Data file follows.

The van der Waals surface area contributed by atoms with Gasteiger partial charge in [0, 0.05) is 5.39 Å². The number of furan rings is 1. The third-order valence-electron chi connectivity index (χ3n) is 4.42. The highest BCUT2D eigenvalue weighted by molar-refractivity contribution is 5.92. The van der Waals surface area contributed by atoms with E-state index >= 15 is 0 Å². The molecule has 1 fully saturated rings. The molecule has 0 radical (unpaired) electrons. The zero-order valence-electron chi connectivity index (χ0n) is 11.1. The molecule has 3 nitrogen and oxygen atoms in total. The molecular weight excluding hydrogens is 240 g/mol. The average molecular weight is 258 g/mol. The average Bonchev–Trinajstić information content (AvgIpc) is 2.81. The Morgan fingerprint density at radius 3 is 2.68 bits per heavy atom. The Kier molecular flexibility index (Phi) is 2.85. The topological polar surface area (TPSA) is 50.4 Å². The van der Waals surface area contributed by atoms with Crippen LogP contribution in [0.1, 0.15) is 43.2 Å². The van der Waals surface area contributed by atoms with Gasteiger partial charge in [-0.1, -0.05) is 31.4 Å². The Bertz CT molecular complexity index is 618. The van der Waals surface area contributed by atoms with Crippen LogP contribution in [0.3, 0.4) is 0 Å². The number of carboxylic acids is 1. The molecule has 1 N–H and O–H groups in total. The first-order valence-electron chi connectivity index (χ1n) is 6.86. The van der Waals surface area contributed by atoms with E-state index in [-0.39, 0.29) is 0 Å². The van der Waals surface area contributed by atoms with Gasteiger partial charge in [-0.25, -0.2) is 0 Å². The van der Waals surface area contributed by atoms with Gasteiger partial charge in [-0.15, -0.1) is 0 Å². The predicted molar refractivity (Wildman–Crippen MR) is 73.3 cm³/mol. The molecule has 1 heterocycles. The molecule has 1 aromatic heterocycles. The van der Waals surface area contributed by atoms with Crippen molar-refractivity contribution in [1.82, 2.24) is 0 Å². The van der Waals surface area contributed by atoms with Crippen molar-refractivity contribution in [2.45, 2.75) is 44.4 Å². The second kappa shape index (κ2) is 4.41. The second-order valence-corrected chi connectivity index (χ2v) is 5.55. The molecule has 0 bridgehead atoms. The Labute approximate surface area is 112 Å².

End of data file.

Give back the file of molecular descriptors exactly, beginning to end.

The van der Waals surface area contributed by atoms with Gasteiger partial charge in [0, 0.05) is 5.39 Å². The number of furan rings is 1. The third-order valence-electron chi connectivity index (χ3n) is 4.42. The highest BCUT2D eigenvalue weighted by molar-refractivity contribution is 5.92. The van der Waals surface area contributed by atoms with E-state index >= 15 is 0 Å². The molecule has 1 fully saturated rings. The molecule has 0 radical (unpaired) electrons. The zero-order valence-electron chi connectivity index (χ0n) is 11.1. The molecule has 3 nitrogen and oxygen atoms in total. The molecular weight excluding hydrogens is 240 g/mol. The average molecular weight is 258 g/mol. The average Bonchev–Trinajstić information content (AvgIpc) is 2.81. The Morgan fingerprint density at radius 3 is 2.68 bits per heavy atom. The Kier molecular flexibility index (Phi) is 2.85. The topological polar surface area (TPSA) is 50.4 Å². The van der Waals surface area contributed by atoms with Crippen LogP contribution in [0.1, 0.15) is 43.2 Å². The van der Waals surface area contributed by atoms with Gasteiger partial charge in [-0.1, -0.05) is 31.4 Å². The Bertz CT molecular complexity index is 618. The van der Waals surface area contributed by atoms with Crippen LogP contribution in [0.3, 0.4) is 0 Å². The number of carboxylic acids is 1. The molecule has 1 N–H and O–H groups in total. The first-order valence-electron chi connectivity index (χ1n) is 6.86. The van der Waals surface area contributed by atoms with E-state index in [-0.39, 0.29) is 0 Å². The van der Waals surface area contributed by atoms with Gasteiger partial charge in [-0.25, -0.2) is 0 Å². The van der Waals surface area contributed by atoms with Gasteiger partial charge in [-0.15, -0.1) is 0 Å². The predicted molar refractivity (Wildman–Crippen MR) is 73.3 cm³/mol. The molecule has 1 heterocycles. The molecule has 1 aromatic heterocycles. The van der Waals surface area contributed by atoms with Crippen molar-refractivity contribution in [1.82, 2.24) is 0 Å². The van der Waals surface area contributed by atoms with Crippen molar-refractivity contribution in [2.45, 2.75) is 44.4 Å². The second kappa shape index (κ2) is 4.41. The second-order valence-corrected chi connectivity index (χ2v) is 5.55. The molecule has 0 bridgehead atoms. The Labute approximate surface area is 112 Å².